Lastly, Richard certainly knew who Jacob was and what he really looked like. He was the one responsible for bringing Ben messages and lists from Jacob and, presumably, showed Ben where he really lived at some point. So why did Ben bring Locke to the cabin? Did he not know that the Nemesis was imprisoned there? Must be – he probably just took Locke to what he thought was Horace’s old cabin (or perhaps he knew it was Jacob’s old cabin and thought it was abandoned) and put on a show. Unfortunately he brought Locke right to the Nemesis instead.
There is one other possibility as well - that the ring of ash was a protective circle made to keep something out (like Smokey), but it seems like the containment circle is a much more likely possibility at this point.
7) What did Richard say to Ilana? What was written on Jacob’s tapestry?
Richard said "Ille qui nos omnes servabit," Latin for "He who shall protect/save us all."
Across the top of the tapestry is a quote from Homer's Odyssey that says, "may the gods grant thee all that thy heart desires." A second quote farther down, also in Greek says, "may the gods grant thee happiness."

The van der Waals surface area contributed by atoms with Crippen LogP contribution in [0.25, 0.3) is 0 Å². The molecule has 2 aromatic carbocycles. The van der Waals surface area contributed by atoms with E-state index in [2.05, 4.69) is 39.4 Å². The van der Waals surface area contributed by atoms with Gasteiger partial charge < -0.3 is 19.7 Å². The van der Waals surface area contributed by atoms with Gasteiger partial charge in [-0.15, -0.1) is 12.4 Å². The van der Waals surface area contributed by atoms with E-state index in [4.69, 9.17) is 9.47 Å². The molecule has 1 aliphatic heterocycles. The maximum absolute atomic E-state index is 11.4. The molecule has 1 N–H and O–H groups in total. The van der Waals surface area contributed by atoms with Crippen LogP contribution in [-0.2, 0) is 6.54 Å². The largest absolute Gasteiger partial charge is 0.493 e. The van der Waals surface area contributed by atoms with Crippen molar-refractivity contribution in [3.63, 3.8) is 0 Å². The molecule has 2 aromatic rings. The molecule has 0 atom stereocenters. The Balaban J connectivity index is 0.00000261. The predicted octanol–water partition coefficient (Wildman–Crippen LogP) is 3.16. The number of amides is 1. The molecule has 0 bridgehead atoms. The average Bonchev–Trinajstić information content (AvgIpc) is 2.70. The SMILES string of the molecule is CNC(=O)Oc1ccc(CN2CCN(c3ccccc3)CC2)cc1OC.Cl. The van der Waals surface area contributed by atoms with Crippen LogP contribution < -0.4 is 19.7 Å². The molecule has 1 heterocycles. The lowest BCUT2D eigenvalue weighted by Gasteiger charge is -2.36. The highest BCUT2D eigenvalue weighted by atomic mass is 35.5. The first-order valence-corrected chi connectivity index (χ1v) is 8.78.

Seems everything here is saying in big, bright, white letters "JACOB IS THE GOOD GUY!" :)
8) Are the Others the descendants of the Black Rock crew?
I think Jacob brought the Black Rock to the Island to populate it, making at least some of the Others direct descendants of the Black Rock crew. This theory has been tossed around for a while and now knowing that Jacob himself is responsible for bringing the ship to the Island (as opposed to it being a complete accident) seems to give this more credence.
Of course, that still doesn’t explain how it got to the middle of the jungle. Sure, it could have been dragged, but that’s so boring.
9) So what is Ricardus’ role?
Richard is Jacob’s “advisor” who has had immortality bestowed on him by his benevolent boss. Seems to me he’s got to be the equivalent of a high priest of whatever deity Jacob really is. Ricardus is Latin for Richard.
10) What is Frank a “candidate” for?
Methinks it’s probably not an elected office one really wants to run for.
Ilana thought he might be important so he brought him along. Is he simply a "good person" or does she think he might have a larger role to play in everything? I certainly hope so, I love Frank! This past season we've lost Charlotte, Daniel and Juliet. Plus, things probably don't bode well for Miles. We'd better not lose Frank too else I'll be pissed! :)
What worries me is that candidate sounds vaguely sacrificial, although if Ilana's working for Jacob, that's probably not the case.
Over the weekend, I’m going to re-watch the finale from beginning to end and go through some past scenes that take on new significance in light of the finale. Tidbits and quotes too. :)
Edit: Part III of my review is here.